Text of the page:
average iq test scores

a while back i think i read an article on the straight dope homepage that said that the average person had a 100 person iq score, and that they recalibrate it every few years to keep it that way. anyone have a link to that article? anyone have a link to an article that disputes this claim? thanks

It is not just one article. It is by the very defintion of an IQ score. IQ tests are designed so that a representative sample of the population gets a 100 and the distribution is shaped like a bell curve with a standard deviation of 10. This is important because it means that you can know the precentile a given IQ score falls into just by consulting a z-score chart built on the principles of a normal bell curve.

Even though it is not a true IQ test, the SAT is designed with similar assumptions. As average SAT scores drifted lower as more students took it, the College Board decided to re-center it so that the average score was again 1000. The standard deviation for the SAT is designed to be 100.

I don’t know the article that you are referring to, but this is exactly how IQ was defined.

The idea was to give tests to a lot of people. Let’s suppose there were 60 items on the test. Lets suppose that the average score for the whole population was 38. But when they report the IQ, they move the numbers so that the average is called 100.

By definition, the average IQ is 100.

But IQ tends to creep up, and the average IQ was getting to be 105 as I recall.

IQ tests are renormed to correct for the creep. You might want to google the Flynn Effect which is interesting.

Nitpick – IQs are unlikely to be rising but the numbers obtained from IQ testing are rising.

Nitpick – perhaps you mean to say that intelligence is unlikely to be rising, but IQs, being the numbers assumed to measure intelligence, are rising. :wink:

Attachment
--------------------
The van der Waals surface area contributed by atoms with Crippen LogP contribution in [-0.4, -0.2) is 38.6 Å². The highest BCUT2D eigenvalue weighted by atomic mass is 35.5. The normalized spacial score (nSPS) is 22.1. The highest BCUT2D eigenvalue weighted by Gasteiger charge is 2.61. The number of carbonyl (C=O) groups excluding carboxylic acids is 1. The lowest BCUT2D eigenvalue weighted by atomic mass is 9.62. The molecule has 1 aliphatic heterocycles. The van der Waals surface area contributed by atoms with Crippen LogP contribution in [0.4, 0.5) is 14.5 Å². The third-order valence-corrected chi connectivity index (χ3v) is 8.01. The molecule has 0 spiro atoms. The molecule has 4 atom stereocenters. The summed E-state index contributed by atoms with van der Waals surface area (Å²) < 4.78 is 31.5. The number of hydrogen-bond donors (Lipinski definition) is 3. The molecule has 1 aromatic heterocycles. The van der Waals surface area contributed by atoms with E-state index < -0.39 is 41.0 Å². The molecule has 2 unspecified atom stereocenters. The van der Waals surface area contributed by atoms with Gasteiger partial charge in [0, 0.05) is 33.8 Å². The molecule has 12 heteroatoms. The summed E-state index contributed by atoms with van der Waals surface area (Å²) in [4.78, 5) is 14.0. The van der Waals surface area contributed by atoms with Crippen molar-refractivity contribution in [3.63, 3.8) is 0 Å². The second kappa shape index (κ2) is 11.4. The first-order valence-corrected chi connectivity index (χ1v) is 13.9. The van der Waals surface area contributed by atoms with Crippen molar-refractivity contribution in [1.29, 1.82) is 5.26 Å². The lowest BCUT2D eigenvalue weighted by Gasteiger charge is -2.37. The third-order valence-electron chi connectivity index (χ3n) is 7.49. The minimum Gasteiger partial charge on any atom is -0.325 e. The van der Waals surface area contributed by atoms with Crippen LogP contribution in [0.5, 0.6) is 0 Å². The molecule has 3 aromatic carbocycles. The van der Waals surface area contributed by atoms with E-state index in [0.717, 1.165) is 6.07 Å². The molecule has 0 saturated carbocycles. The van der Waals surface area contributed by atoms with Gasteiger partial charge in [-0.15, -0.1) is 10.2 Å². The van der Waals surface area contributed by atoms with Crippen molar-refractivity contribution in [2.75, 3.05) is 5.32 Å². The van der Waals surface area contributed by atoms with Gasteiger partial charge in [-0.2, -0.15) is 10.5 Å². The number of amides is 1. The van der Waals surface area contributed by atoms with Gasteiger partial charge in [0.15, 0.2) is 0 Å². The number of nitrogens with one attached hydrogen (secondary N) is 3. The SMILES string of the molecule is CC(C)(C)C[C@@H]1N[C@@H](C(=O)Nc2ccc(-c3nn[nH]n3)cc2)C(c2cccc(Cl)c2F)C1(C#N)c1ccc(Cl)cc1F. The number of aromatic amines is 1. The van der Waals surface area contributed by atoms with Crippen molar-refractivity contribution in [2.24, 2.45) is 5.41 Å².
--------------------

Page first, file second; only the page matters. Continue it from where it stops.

I disagree highly. Real IQ tests are not something that you can study for so the results indicate something. There are several reasons why IQ score increases may be both real and measurable.

  1. Better nutrition. Certainly helps the body, probably helps the brain develop.

  2. Better childhood medical care. Major diseases in childhood are relatively rare now compared to all previous generations. A sick child generally suffers a disadvantage even on mental tasks.

  3. Smaller families - No one has a very good grasp why but children from smaller families show very real advantages on mental development. The advantage to first-born children is particularly strong. Smaller family sizes mean that the proportion of children who are first-born is increased.

  4. Parents have more time and motivation to dedicate to a child’s intellectual development from day 1. Most of the pop-culture theories on how to aid child development are probably crackpot but even if a few work, then that could cause a small rise in IQ scores.

There are several other factors but these are probably the main ones.

I heard a sigma of 15, but I haven’t been able to find a cite. Is that 10 definitely accurate?

10 for Wechsler instruments; I think it’s 15 for Stanford-Binet, but don’t quote me–I’m not at work.

Sorry–hit Enter by accident. Some are SD 10; others are SD 15. I think I reversed it in the last post.

Okay cool, thanks. :slight_smile: